Rex Tso forced to seek new title path after Daiki Kameda vacates IBF title
Hong Kong fighter must now focus his attention on the WBC crown after Japanese fighter's surprise move
Unbeaten Hong Kong star Rex Tso Sing-yu's path to a world title has suddenly got a lot harder. He has been forced to change direction after Japanese super flyweight Daiki Kameda, the opponent he was supposed to meet in November, relinquished his International Boxing Federation (IBF) belt.
The 26-year-old southpaw (12-0-0, 8 KOs) had his mind set on challenging the 25-year-old Japanese star, one of three Kameda brothers who held world titles, at the CotaiArena in Macau, but that plan has been scuppered by Kameda's surprise move.
Tso will now have a potentially more difficult path towards achieving super stardom - he will set his sights on challenging reigning World Boxing Council (WBC) super flyweight champion Srisaket Sor Rungvisai of Thailand (24-3-1, 22 KOs).
The 27-year-old Thai is considered a stronger opponent than Kameda (29-4-0, 18 KOs), although the Tso camp remain confident of an upset victory if the WBC, fight promoters Top Rank and Srisaket give the fight the go-ahead.
Reports suggest South Africa's Zolani Tete and Japan's Teiru Kinoshita, the number one and two ranked contenders, are likely to challenge for the vacated IBF title and Tso will play no part in it.
Tso was surprised by Kameda's IBF decision but remained committed to achieving his ultimate dream of winning a world title.
"I had studied Kameda for months and I am very disappointed that I won't fight him when I heard he gave up his title," said Tso, who is ranked 11th in the WBC rankings.
"I was eager to fight Kameda and I was thinking how to beat him. I was excited about the prospect of fighting him, and I was confident I would have beaten him," he said. "Now I have to take a different path but I still remain hopeful of becoming world champion one day."
Tso's trainer and manager, Jay Lau Chi-yuen, said he hoped to discuss the Hong Kong boxer's plans with WBC officials when Tso travelled to Bangkok on April 9 to pick up a major award.
"Tso has been named the WBC Asia Prospect of the Year for 2013. It's the same award that Srisaket picked up before he went on to win the WBC world title [last May]. This award is given to the fighter who has the potential of winning the world title," said Lau.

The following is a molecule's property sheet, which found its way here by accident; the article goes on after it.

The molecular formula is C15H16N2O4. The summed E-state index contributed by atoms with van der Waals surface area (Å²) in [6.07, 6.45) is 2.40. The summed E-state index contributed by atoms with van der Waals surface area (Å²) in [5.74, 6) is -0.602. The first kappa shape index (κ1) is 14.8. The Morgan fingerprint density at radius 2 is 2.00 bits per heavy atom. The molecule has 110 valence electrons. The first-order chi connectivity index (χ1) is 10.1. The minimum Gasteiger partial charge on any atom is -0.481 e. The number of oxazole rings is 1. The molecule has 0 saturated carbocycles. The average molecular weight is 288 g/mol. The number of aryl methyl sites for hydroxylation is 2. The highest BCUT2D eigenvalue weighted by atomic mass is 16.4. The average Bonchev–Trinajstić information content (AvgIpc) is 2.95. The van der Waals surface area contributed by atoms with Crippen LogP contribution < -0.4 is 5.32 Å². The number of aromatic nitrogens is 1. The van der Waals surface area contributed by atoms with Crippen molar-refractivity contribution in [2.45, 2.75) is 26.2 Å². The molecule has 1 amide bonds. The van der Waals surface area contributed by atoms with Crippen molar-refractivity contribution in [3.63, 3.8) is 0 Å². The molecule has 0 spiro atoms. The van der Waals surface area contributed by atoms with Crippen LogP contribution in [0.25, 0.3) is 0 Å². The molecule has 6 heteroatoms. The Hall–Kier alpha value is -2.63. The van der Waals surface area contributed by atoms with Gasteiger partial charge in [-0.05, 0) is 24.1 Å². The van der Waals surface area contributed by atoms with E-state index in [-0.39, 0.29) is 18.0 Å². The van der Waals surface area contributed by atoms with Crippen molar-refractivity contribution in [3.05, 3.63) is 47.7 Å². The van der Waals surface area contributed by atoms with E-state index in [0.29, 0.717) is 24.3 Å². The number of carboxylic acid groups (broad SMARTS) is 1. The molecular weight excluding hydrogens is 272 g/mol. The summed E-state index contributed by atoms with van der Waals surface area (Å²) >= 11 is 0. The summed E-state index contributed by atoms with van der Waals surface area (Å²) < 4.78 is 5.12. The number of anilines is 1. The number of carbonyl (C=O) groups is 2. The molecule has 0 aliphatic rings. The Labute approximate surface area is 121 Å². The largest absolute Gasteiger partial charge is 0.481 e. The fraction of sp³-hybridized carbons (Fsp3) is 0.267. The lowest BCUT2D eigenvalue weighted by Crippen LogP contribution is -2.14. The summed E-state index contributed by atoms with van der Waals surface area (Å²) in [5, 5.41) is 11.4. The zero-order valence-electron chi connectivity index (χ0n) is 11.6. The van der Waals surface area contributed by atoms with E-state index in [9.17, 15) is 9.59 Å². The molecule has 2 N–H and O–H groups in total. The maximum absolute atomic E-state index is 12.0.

"We hope to discuss Tso's case with the WBC vice-president General Kovid Bhakdibhumi [of Thailand] and get things sorted out because we need a few months to promote the fight. We have worked with WBC from the beginning [before Top Rank] so we know them well."
Although pleased with Tso's progress, Lau said his protegé must still improve his "close combat" techniques. Tso is scheduled to have two lead-up fights in Macau on May 31 and in July, bouts he must win if he is to get a shot at the WBC title.
"Rex has to improve exchanging punches when he goes toe-to-toe and close to the ringside. He needs two more bouts in which to improve," said Lau.
Tso won his last fight impressively last month, defeating tough Japanese fighter Mako Matsuyama in an eighth-round knockout in Ring of Gold in Macau. By winning that bout, the "Wonder Kid" retained his WBC Asian Continental super flyweight title and snatched the vacant WBO Asia-Pacific junior bantamweight title.
Kameda actually lost his last fight against Liborio Solis of Venezuela in a split decision last December in Osaka in what would have been a unification bout. But Kameda retained his IBF title after Solis failed to make the 115-pound limit. Kameda kept his IBF title because he was fighting an overweight challenger. Solis was stripped of his WBA title.
It is understood Kameda, who is in Florida to train "from scratch", vacated his IBF belt because of difficulty making the weight limit.